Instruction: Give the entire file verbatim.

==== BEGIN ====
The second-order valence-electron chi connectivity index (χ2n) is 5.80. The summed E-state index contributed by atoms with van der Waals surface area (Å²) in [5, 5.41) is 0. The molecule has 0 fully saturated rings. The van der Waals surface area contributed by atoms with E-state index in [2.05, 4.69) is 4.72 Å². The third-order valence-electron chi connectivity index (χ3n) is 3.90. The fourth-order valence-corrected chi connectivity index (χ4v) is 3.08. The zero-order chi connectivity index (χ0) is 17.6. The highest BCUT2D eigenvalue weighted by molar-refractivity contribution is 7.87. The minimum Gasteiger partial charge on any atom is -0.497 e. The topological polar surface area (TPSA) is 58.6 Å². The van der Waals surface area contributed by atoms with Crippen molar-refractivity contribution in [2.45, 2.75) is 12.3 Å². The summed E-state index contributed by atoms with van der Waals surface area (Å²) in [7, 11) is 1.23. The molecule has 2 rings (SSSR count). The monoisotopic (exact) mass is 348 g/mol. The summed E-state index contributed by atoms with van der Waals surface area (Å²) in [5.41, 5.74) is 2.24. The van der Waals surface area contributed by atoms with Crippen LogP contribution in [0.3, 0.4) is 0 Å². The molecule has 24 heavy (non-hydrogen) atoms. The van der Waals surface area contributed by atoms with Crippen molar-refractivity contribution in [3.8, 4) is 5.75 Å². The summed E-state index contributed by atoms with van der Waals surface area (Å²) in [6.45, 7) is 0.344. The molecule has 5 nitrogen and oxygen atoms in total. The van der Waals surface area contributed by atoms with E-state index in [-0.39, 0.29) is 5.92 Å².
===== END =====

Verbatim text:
The second-order valence-electron chi connectivity index (χ2n) is 5.80. The summed E-state index contributed by atoms with van der Waals surface area (Å²) in [5, 5.41) is 0. The molecule has 0 fully saturated rings. The van der Waals surface area contributed by atoms with E-state index in [2.05, 4.69) is 4.72 Å². The third-order valence-electron chi connectivity index (χ3n) is 3.90. The fourth-order valence-corrected chi connectivity index (χ4v) is 3.08. The zero-order chi connectivity index (χ0) is 17.6. The highest BCUT2D eigenvalue weighted by molar-refractivity contribution is 7.87. The minimum Gasteiger partial charge on any atom is -0.497 e. The topological polar surface area (TPSA) is 58.6 Å². The van der Waals surface area contributed by atoms with Crippen molar-refractivity contribution in [2.45, 2.75) is 12.3 Å². The summed E-state index contributed by atoms with van der Waals surface area (Å²) in [7, 11) is 1.23. The molecule has 2 rings (SSSR count). The monoisotopic (exact) mass is 348 g/mol. The summed E-state index contributed by atoms with van der Waals surface area (Å²) in [5.41, 5.74) is 2.24. The van der Waals surface area contributed by atoms with Crippen LogP contribution in [0.3, 0.4) is 0 Å². The molecule has 24 heavy (non-hydrogen) atoms. The van der Waals surface area contributed by atoms with Crippen molar-refractivity contribution in [3.8, 4) is 5.75 Å². The summed E-state index contributed by atoms with van der Waals surface area (Å²) in [6.45, 7) is 0.344. The molecule has 5 nitrogen and oxygen atoms in total. The van der Waals surface area contributed by atoms with E-state index in [-0.39, 0.29) is 5.92 Å².